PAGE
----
Thursday, December 7, 2023

A Canadian Art Gallery Refuses to Reckon with Former Director’s Nazi Ties


Canada Winnipeg Art Gallery Nazi ideology evasion history Vienna cover-up scandal NaziGate immigration ratlines Germany whitewashing minimization

More evidence against Ferdinand Eckhardt is revealed since last month’s bombshell story in The Walrus

IT WOULD BE HARD to overstate Ferdinand Eckhardt’s impact on the Canadian art world. Eckhardt arrived in Canada from Vienna in 1953, and under his directorship, the Winnipeg Art Gallery became a late-modernist powerhouse. It is not only home to major holdings of international and Canadian works but boasts one of the largest Inuit art collections in the world. For his pioneering curatorial work, Eckhardt was inducted into the Order of Canada, received honorary degrees, and was awarded a Queen Elizabeth II Silver Jubilee Medal. Meanwhile, his wife, Sophie-Carmen Eckhardt-Gramatté, became one of Canada’s leading composers, helping make Winnipeg more receptive to advanced musical ideas from Europe. Both were formative figures on the prairies.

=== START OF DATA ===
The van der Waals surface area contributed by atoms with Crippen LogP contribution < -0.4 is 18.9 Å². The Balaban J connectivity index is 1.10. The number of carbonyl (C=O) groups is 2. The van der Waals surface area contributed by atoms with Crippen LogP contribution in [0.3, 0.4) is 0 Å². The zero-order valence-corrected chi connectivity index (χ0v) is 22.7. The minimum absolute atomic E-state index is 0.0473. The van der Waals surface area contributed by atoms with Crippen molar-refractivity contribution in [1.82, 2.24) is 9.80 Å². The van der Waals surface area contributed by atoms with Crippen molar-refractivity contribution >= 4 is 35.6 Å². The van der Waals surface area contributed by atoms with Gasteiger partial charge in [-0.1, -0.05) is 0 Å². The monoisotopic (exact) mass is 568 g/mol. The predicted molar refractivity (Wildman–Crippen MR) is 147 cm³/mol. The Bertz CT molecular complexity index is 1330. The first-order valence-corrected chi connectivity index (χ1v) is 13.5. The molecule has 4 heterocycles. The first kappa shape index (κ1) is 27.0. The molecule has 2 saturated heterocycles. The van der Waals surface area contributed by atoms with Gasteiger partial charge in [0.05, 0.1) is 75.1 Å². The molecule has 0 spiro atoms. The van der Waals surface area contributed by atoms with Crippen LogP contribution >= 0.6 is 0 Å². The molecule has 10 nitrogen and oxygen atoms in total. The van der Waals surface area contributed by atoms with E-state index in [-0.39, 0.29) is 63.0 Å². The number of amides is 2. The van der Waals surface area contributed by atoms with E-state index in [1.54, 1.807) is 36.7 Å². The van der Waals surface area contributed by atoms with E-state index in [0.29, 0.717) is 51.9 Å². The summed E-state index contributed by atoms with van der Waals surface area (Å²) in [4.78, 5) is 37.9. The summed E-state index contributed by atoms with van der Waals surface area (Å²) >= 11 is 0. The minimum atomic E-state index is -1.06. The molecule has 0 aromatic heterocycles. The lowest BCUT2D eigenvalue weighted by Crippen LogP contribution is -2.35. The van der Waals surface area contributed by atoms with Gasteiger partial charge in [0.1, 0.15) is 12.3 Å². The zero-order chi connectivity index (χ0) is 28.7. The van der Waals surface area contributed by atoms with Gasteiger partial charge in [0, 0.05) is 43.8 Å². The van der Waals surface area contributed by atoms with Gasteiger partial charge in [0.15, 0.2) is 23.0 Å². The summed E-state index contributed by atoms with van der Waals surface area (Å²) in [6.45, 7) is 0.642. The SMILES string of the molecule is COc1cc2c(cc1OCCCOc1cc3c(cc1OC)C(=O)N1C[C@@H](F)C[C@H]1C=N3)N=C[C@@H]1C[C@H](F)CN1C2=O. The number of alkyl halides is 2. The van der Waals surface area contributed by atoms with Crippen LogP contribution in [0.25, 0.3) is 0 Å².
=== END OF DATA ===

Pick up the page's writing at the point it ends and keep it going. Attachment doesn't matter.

Much of that glamour has now been dispelled following Conrad Sweatman’s revelations of Eckhardt as a Nazi sympathizer—revelations The Walrus published for the first time on November 9. Building on German historian Andreas Zeising’s investigation into Eckhardt’s Nazi writings, Sweatman’s story draws on months of extensive research and is supplemented by scores of documents from archives in Canada, Austria, and Germany. It paints a picture of a man who, after promoting Nazi tenets in his early thirties, moved to Canada and ascended to one of the highest echelons of the country’s art scene.

These findings—since picked up by the Winnipeg Free Press and CityNews—have put pressure on the Winnipeg Art Gallery to confront the truth about its pioneering leader. The University of Manitoba, a beneficiary of the Eckhardt-Gramatté Foundation, announced on November 29 that it is conducting an investigation into Eckhardt’s past and is considering renaming its music library, currently named after Eckhardt’s wife.

I decided to catch up with Sweatman to learn more about the fallout from the article and where he thinks things should go next.  (more...)

A Canadian Art Gallery Refuses to Reckon with Former Director’s Nazi Ties

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